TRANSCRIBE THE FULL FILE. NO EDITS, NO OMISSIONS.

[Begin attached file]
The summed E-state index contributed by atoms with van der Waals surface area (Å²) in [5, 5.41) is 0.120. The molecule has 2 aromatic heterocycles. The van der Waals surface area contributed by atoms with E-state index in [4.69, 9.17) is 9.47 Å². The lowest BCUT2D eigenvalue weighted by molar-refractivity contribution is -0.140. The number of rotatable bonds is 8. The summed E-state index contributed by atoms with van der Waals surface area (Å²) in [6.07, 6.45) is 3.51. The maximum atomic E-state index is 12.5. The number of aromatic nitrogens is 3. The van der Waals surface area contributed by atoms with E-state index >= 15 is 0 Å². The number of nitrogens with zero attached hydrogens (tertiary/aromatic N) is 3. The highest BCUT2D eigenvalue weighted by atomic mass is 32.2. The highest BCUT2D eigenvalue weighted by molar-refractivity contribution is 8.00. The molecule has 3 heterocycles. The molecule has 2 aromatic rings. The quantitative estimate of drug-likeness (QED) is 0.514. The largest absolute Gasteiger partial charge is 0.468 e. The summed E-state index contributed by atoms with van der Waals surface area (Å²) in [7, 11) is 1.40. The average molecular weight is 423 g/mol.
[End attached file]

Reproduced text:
The summed E-state index contributed by atoms with van der Waals surface area (Å²) in [5, 5.41) is 0.120. The molecule has 2 aromatic heterocycles. The van der Waals surface area contributed by atoms with E-state index in [4.69, 9.17) is 9.47 Å². The lowest BCUT2D eigenvalue weighted by molar-refractivity contribution is -0.140. The number of rotatable bonds is 8. The summed E-state index contributed by atoms with van der Waals surface area (Å²) in [6.07, 6.45) is 3.51. The maximum atomic E-state index is 12.5. The number of aromatic nitrogens is 3. The van der Waals surface area contributed by atoms with E-state index >= 15 is 0 Å². The number of nitrogens with zero attached hydrogens (tertiary/aromatic N) is 3. The highest BCUT2D eigenvalue weighted by atomic mass is 32.2. The highest BCUT2D eigenvalue weighted by molar-refractivity contribution is 8.00. The molecule has 3 heterocycles. The molecule has 2 aromatic rings. The quantitative estimate of drug-likeness (QED) is 0.514. The largest absolute Gasteiger partial charge is 0.468 e. The summed E-state index contributed by atoms with van der Waals surface area (Å²) in [7, 11) is 1.40. The average molecular weight is 423 g/mol.